The Urgent Care Industry is changing the way the nation thinks about healthcare.

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What You Need to Know

• Most large urgent care companies have either been acquired by, partner with, or supported by larger healthcare networks, providers, or even private equity.

• The average urgent care center was found to be in a zip code with an average population of 34,292 people, and a median income of $66,907.

• 76.97% are within a mile from a pharmacy. 20.3% are within a mile of a major hospital.

• No urgent care provider had an average hour and day above four patients in line. Drastically different from wait times in emergency rooms.


Before the 1960’s, the American healthcare system had two options for those seeking care: a primary care physician or an emergency room. With the birth — and growth — and newfound longevity of the boomer generation, the number of people needing care skyrocketed past the point of sustainability for a two-tiered system.

Thus, a solution was born: urgent care centers, a middle ground that combines the availability of an emergency room (nights, holidays, weekends) with the cadence of a doctor’s visit (no more than an hour). They can also be confused with walk-in clinics, which are also retail locations and are supposed to be for less serious ailments.

In short, here are a few examples of how the healthcare industry — or at least, the Scripps Health Network — sees the use for urgent care centers today:

“We are a data-driven company and are always using data to help us make decisions, including expansion and hiring plans.”

Today, the urgent care industry is led by hundreds of major and minor providers, some private, others public. And virtually all of them are growing their retail footprints, nestling themselves strategically near potential customers, emergency rooms, and pharmacies. And, unlike hospitals and traditional primarycare providers, urgent care centers behave like retailers, driven by data to calculate how to better care for communities. Take GoHealth ($GOHEALTHUC), which look at demographics, competitor’s locations, and other internal metrics to direct expansion plans within its network.

“You cannot make major decisions without data,” a GoHealth representative told us. “We are a data-driven company and are always using data to help us make decisions, including expansion and hiring plans.”

With this in mind, we dive deep into the Urgent Care Industry, the growing middle ground in the American healthcare industry, to understand how it not only is disrupting it, but also how much it may grow in the years to come.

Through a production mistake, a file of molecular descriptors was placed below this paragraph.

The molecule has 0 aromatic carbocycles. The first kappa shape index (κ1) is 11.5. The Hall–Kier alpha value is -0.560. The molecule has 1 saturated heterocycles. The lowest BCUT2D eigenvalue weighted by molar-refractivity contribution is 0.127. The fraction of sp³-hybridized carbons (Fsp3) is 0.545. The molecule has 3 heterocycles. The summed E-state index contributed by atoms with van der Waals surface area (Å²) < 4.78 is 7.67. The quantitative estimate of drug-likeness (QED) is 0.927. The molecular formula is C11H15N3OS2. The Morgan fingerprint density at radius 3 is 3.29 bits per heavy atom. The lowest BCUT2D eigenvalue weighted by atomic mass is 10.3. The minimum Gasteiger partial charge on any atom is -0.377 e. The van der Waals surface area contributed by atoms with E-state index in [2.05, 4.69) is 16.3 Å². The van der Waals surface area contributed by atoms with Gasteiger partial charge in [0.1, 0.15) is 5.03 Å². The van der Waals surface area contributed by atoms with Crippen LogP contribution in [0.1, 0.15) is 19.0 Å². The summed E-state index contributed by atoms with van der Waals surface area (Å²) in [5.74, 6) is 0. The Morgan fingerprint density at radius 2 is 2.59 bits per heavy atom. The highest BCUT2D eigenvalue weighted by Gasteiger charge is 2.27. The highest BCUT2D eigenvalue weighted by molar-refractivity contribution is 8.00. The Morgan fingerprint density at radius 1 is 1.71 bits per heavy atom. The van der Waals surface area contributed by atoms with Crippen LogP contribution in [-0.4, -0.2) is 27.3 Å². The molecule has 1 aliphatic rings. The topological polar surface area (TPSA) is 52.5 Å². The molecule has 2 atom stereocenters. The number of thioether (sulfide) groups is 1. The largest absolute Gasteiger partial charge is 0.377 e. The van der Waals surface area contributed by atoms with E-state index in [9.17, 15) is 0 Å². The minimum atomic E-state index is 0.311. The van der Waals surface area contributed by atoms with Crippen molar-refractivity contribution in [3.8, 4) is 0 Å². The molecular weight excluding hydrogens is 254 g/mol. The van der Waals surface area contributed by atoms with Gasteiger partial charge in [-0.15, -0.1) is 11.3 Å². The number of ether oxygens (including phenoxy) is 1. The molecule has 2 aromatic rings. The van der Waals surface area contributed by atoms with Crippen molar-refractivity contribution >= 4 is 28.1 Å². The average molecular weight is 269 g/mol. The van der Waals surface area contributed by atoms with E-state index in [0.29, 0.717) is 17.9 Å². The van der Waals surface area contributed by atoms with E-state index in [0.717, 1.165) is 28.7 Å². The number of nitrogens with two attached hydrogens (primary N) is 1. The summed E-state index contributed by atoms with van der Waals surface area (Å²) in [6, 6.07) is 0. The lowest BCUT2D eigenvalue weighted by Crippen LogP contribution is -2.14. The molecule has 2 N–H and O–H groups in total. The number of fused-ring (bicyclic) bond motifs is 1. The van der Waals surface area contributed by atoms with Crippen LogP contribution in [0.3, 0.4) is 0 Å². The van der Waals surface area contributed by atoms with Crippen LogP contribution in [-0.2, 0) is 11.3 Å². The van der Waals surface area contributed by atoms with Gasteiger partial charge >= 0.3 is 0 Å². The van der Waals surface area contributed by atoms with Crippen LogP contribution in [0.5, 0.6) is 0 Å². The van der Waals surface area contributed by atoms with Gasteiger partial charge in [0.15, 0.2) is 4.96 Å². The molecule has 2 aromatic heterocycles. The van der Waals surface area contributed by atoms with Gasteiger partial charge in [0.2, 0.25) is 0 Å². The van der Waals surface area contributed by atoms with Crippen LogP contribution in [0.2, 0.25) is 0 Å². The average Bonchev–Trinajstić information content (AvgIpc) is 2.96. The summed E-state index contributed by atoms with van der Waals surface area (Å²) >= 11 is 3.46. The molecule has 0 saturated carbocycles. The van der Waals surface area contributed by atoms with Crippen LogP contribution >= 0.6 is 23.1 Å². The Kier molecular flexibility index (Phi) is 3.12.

Doc in A Box

For this report, we took a look at 12 of the largest urgent care companies — either by number of centers or connections to important public or private entities —and found they have a combined 2,028 locations spanning coast to coast.

How did all of these companies determine where to place their urgent care centers? They do it much the same way a retail establishment looking to disrupt competing businesses might. Material provided by American Family Care to potential franchisees suggests that entrepreneurs look for a “centrally located clinic that’s reachable by multiple means of transit.” Furthermore, it too uses data — specifically demographic information — to target potential customers in the area that the franchisee wants to open up shop.

“We’ve been collecting demographic information about our clients for years,” the eBook reads, “and when you become a franchisee, we’ll evaluate your territory to learn more about the local places that would make for great clinics.”

That, in explicit terms, is alternative data at work.

Location Logistics

Taking a cue from these urgent care upstarts, we looked at demographic information across not only American Family Care’s open centers, but also to all company datasets we have at our disposal. The average urgent care center was found to be in a zip code with an average population of 34,292 people, and a median income of $66,907.

A big-picture look at all the Urgent Care companies we cover with median income data from 2016 overlayed onto the map. Thinknum subscribers can see specific income levels on the platform.
Median income data for the city of Detroit by Zip Code. Here in the heart of Midtown Detroit, we found a median income of $14,909